It’s only fitting that the technology used to do museum research and administer collections eventually becomes an artifact itself. In the I.T. department we are reminded of this on a daily basis as our office constantly takes in broken and antiquated computers and either fixes or replaces them for museum staff. We will occasionally see a computer which pre-dates the millennium but as long as I’ve been here I haven’t seen something as old and well preserved as what we uncovered last week.
As mentioned in previous blog posts, we are in the middle of some office migrations due to the upgrade of our Air Conditioning systems. Last week the IT department received two large metal storage cabinets from an office in the process of moving in which we discovered a very primitive portable computer.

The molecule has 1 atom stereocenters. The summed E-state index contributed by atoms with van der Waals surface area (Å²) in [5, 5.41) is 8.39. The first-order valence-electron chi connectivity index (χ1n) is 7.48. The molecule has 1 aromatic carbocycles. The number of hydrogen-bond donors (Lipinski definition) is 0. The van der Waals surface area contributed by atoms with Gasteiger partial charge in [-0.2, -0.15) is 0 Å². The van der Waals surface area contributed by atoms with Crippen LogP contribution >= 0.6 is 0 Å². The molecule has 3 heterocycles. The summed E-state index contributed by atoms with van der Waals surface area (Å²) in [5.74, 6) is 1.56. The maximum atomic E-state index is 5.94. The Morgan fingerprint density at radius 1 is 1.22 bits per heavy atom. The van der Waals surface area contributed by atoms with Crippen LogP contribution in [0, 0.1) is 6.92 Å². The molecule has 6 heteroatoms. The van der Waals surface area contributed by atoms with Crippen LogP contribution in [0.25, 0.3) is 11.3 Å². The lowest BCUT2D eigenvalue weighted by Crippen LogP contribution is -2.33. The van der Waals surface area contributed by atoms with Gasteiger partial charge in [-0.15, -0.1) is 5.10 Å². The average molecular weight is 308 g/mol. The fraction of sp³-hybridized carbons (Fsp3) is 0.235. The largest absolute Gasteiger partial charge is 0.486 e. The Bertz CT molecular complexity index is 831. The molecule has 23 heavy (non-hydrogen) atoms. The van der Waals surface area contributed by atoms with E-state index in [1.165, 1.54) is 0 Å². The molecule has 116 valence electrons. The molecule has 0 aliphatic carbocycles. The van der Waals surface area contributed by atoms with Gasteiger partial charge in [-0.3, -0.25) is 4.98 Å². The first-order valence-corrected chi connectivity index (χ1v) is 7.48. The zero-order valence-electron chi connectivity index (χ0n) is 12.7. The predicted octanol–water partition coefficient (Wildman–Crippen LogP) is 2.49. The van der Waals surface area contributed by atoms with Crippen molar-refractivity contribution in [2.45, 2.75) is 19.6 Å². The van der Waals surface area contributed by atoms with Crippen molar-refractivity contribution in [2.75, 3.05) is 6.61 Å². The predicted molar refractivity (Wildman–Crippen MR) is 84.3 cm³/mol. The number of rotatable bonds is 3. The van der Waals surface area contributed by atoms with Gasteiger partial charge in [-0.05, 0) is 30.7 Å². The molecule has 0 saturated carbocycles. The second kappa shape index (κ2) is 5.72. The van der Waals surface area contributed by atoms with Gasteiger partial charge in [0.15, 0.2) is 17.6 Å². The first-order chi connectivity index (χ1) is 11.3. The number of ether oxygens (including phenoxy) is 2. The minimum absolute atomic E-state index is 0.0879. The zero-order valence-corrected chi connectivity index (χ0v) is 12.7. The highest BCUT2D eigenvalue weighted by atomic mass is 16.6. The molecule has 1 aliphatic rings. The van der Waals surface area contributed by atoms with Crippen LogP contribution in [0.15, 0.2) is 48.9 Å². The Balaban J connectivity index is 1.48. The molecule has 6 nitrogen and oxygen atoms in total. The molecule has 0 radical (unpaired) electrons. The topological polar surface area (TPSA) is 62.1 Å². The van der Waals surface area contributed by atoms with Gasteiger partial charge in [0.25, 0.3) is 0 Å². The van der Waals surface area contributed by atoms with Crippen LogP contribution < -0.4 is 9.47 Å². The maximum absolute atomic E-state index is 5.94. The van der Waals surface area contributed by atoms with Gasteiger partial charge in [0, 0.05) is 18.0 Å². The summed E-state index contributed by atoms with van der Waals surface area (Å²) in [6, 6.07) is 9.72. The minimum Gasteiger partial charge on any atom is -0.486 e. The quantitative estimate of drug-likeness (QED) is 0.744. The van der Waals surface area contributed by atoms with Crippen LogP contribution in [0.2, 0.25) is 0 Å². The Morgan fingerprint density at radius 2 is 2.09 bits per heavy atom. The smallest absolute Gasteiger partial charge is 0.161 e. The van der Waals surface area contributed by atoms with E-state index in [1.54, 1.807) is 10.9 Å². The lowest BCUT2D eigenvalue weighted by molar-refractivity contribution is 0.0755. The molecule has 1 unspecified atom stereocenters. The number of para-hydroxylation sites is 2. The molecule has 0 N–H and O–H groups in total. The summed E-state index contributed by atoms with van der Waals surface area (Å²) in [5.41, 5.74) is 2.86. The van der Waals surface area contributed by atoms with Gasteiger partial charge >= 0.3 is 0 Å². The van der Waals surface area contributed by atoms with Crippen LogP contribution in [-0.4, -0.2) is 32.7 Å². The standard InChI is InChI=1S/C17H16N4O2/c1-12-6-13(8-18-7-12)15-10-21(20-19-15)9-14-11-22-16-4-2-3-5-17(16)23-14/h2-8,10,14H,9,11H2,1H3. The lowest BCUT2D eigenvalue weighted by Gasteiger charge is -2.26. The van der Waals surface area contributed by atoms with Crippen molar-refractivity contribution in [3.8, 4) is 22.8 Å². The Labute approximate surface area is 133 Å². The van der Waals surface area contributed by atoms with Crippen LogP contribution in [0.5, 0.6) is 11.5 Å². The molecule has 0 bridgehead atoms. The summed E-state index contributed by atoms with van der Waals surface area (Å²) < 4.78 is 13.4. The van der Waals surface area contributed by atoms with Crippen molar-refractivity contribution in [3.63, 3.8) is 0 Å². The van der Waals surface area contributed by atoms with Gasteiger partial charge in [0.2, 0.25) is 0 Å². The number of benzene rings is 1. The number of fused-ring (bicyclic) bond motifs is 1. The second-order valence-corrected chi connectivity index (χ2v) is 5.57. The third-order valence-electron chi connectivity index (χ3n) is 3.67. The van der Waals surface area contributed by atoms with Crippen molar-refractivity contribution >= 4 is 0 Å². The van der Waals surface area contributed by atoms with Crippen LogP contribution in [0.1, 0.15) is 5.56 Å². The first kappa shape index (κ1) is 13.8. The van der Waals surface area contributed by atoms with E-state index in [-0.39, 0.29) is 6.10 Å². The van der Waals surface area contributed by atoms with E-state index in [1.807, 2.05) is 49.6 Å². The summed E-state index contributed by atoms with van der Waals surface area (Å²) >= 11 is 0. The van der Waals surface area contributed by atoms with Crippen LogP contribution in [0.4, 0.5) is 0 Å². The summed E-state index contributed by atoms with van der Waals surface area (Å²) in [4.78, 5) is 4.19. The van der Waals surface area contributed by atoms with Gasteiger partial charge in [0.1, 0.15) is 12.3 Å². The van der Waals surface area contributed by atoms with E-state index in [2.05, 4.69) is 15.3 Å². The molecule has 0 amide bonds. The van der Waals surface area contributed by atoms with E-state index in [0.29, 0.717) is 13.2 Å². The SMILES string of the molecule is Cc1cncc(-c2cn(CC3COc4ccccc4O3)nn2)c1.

The Radio Shack Radio Shack TRS-80 Model 100 was released in 1983 at an introductory price of $1099 and was one of the first “notebook style” computers. It sported a 2.4mhz processor, 32k of RAM and ran on 4 AA batteries with a run time of up to 20 hours and up to 30 days of data retention in terms of memory. For those of you who do not speak geek a typical computer today is thousands of times more powerful than this computer.
At this point we haven’t been able to nail down who used the computer or what kind of work was done on it but we are certainly happy to add it to our collection of technological relic’s.